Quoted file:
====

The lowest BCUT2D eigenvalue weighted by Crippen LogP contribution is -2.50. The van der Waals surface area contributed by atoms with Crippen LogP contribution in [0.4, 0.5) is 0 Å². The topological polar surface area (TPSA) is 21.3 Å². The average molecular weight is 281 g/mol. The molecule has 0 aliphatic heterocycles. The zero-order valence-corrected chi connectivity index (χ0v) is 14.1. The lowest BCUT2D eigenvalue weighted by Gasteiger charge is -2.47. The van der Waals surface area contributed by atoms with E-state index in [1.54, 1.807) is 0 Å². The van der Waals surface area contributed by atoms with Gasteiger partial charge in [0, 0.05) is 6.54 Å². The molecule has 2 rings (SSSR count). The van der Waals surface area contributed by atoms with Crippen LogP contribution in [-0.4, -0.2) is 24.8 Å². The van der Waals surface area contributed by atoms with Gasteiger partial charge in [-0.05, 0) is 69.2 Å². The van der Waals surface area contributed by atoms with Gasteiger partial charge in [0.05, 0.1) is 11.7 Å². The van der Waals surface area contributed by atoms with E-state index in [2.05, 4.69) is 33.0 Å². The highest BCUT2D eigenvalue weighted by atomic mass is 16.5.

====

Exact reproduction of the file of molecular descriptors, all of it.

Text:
The lowest BCUT2D eigenvalue weighted by Crippen LogP contribution is -2.50. The van der Waals surface area contributed by atoms with Crippen LogP contribution in [0.4, 0.5) is 0 Å². The topological polar surface area (TPSA) is 21.3 Å². The average molecular weight is 281 g/mol. The molecule has 0 aliphatic heterocycles. The zero-order valence-corrected chi connectivity index (χ0v) is 14.1. The lowest BCUT2D eigenvalue weighted by Gasteiger charge is -2.47. The van der Waals surface area contributed by atoms with E-state index in [1.54, 1.807) is 0 Å². The van der Waals surface area contributed by atoms with Gasteiger partial charge in [0, 0.05) is 6.54 Å². The molecule has 2 rings (SSSR count). The van der Waals surface area contributed by atoms with Crippen LogP contribution in [-0.4, -0.2) is 24.8 Å². The van der Waals surface area contributed by atoms with Gasteiger partial charge in [-0.05, 0) is 69.2 Å². The van der Waals surface area contributed by atoms with Gasteiger partial charge in [0.05, 0.1) is 11.7 Å². The van der Waals surface area contributed by atoms with E-state index in [2.05, 4.69) is 33.0 Å². The highest BCUT2D eigenvalue weighted by atomic mass is 16.5.